United States Patent 3603962

A color display system is disclosed which responds to computer-supplied digital signals representing graphic and alphanumeric material. The digital signals include position information bits and color information bits. The position information bits are used to control the beam deflection means of an electrical storage tube. The color information bits are translated in a digital-to-analog converter to a signal having an amplitude determined by the color information bits. This signal is applied to the video signal input terminal of the electrical storage tube, whereby the graphic material is stored as a pattern of stored charge amplitudes. The graphic material is displayed on a color kinescope having beam deflection means synchronized with the beam deflection means of the electrical storage tube. The amplitude-modulated video output signal from the electrical storage tube is applied to a threshold detector means to generate red, green and blue control signals for application to corresponding terminals of the color kinescope.

Application Number:
Publication Date:
Filing Date:
Primary Class:
Other Classes:
315/8.51, 315/10, 348/34
International Classes:
G09G1/28; (IPC1-7): G06F3/14
Field of Search:
340/324A,173CR 315
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US Patent References:

Primary Examiner:
Caldwell, John W.
Assistant Examiner:
Trafton, David L.
What is claimed is

1. In combination,

2. The combination defined in claim 1 wherein said color display device is a color kinescope.

3. The combination of,

4. The combination of,


An increasingly popular way of conveying information from a digital computer to humans is by means of a display unit including a cathode ray picture tube of the type employed in television receivers. The usefulness of such displays is increased if the display is in color.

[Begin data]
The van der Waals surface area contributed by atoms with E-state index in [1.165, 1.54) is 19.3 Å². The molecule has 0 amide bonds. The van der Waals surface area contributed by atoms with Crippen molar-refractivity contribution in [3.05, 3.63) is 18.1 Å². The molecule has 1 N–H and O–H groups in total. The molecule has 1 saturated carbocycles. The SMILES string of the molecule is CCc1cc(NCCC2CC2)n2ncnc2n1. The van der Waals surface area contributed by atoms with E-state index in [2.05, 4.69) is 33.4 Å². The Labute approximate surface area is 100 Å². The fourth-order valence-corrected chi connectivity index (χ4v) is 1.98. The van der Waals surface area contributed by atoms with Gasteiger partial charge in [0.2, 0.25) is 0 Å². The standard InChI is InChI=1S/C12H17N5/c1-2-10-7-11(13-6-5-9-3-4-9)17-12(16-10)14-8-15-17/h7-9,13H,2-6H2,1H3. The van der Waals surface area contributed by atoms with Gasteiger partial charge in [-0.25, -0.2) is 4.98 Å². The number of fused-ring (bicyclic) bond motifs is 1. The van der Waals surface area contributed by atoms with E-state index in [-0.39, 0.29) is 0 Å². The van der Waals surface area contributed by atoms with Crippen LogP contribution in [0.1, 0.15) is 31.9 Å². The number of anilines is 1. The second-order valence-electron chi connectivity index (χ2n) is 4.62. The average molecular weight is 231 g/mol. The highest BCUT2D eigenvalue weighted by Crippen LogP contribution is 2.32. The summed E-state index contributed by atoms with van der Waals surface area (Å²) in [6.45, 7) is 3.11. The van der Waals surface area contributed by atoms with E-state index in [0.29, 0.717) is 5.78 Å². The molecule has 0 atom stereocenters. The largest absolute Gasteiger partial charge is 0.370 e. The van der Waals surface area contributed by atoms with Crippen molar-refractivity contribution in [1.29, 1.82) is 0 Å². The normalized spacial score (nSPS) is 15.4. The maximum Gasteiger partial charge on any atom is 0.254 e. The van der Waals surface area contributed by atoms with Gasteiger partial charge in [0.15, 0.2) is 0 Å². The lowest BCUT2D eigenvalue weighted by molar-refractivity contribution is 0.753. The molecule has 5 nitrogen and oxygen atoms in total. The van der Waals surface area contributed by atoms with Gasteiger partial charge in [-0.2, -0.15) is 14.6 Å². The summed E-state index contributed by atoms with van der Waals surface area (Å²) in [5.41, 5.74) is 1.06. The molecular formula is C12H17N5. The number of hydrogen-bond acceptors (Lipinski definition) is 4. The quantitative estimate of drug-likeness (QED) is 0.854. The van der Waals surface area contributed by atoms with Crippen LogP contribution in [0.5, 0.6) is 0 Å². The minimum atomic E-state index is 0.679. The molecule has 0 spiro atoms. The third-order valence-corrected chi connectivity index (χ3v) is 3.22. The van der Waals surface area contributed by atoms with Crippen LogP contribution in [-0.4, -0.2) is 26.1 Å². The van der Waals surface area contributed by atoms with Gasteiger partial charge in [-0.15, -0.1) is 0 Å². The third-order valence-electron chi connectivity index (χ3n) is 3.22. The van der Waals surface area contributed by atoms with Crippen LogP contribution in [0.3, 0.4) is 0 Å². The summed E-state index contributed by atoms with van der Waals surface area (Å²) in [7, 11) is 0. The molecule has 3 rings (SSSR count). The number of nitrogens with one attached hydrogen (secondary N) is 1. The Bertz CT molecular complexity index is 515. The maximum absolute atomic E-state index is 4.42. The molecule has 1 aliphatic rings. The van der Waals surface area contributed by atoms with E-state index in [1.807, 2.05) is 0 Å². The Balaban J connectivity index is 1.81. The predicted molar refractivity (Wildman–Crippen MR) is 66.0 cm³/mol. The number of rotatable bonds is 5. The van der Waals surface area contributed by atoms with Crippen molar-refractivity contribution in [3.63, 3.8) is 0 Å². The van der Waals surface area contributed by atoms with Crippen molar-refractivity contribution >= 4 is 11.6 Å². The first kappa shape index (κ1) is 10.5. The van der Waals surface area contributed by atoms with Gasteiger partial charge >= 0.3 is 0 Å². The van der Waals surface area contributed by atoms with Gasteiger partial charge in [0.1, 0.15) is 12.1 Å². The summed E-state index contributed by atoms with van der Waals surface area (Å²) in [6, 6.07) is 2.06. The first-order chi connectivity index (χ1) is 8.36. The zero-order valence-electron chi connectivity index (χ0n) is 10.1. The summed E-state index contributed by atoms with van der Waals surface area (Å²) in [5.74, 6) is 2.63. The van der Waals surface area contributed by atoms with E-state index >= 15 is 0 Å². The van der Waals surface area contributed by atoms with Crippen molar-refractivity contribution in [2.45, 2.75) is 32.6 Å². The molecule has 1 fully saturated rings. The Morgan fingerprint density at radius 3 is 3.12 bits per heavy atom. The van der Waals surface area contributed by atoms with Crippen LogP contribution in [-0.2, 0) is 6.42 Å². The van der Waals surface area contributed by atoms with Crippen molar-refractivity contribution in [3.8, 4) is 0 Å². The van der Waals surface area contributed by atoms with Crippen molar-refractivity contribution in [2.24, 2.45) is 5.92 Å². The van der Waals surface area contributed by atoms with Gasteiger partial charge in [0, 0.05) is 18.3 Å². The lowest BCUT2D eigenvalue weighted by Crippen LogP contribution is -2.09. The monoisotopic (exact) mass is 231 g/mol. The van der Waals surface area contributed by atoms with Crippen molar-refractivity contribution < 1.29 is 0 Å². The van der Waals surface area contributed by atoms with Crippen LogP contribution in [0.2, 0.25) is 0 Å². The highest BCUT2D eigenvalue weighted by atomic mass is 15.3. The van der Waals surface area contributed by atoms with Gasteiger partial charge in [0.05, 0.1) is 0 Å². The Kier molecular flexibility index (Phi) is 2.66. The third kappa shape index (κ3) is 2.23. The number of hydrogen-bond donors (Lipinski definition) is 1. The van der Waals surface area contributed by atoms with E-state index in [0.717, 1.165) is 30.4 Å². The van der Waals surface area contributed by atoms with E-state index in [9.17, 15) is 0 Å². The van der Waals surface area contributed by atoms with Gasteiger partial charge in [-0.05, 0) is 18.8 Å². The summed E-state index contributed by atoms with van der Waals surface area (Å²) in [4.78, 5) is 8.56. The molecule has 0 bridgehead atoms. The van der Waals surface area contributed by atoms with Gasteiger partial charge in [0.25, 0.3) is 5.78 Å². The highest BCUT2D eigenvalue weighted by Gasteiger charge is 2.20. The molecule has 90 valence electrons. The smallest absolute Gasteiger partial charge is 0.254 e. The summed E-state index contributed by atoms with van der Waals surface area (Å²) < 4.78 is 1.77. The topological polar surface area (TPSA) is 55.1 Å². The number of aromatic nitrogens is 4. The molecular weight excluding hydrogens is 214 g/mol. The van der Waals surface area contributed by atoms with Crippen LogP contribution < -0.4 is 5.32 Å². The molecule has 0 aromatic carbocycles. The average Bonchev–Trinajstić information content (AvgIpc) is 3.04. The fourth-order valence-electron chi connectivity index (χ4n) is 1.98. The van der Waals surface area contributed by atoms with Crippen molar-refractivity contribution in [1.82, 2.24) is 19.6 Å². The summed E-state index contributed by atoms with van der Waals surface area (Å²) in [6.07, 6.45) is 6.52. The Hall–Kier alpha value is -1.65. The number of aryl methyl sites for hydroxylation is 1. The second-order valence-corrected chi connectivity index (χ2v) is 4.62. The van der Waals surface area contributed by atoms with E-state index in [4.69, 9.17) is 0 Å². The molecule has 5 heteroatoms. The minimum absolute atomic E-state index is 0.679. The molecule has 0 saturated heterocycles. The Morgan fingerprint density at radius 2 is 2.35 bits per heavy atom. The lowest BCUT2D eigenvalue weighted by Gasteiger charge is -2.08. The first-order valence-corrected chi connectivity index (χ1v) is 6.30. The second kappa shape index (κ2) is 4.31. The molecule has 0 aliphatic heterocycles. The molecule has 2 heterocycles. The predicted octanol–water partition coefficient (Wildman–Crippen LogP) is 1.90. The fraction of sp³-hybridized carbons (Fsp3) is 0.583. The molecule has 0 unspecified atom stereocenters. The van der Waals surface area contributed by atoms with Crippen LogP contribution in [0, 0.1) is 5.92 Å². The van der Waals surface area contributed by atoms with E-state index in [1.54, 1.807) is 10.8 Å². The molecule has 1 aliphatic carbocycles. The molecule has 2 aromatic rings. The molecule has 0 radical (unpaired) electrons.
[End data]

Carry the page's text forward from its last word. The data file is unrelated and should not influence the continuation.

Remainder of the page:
In computer controlled display systems, it is desirable to transmit digital information from the computer to the display over economical lines such as telephone lines. It is then necessary to provide for storage of the information at the display terminal for use in refreshing the graphic display on the kinescope.

It is therefore a general object of this invention to provide an improved system of displaying graphic information in color using economical, commercially-available cathode ray devices.


A computer-controlled display of information in color is provided using a television-type color kinescope. The graphic information for refreshing the kinescope is stored in an electrical storage tube. Graphic information is initially stored in the electrical storage tube as a pattern of charges under the control of computer-supplied digital signals. These digital signals include position information bits which control beam deflection in the storage tube, and color information bits which control the amplitude of the electron beam, and the resulting charges, in the storage tube. When displaying the stored information, the storage tube and kinescope have synchronized deflection means, and the amplitude-modulated electrical signal repeatedly derived from the storage tube is translated to signals which control the on-off condition of the red, green and blue guns in the color kinescope.


FIG. 1 is a block diagram of a computer-controlled color display system constructed according to the teachings of the invention;

FIG. 2 is a chart which will be referred to in describing the translation of digitally-coded color-representing signals to a corresponding amplitude-modulated color-representing video signal;

FIG. 3 is a circuit diagram of a digital-to-analog encoder useful in the system of FIG. 1; and

FIG. 4 is a diagram of an analog-to-digital decoder useful in the system of FIG. 1.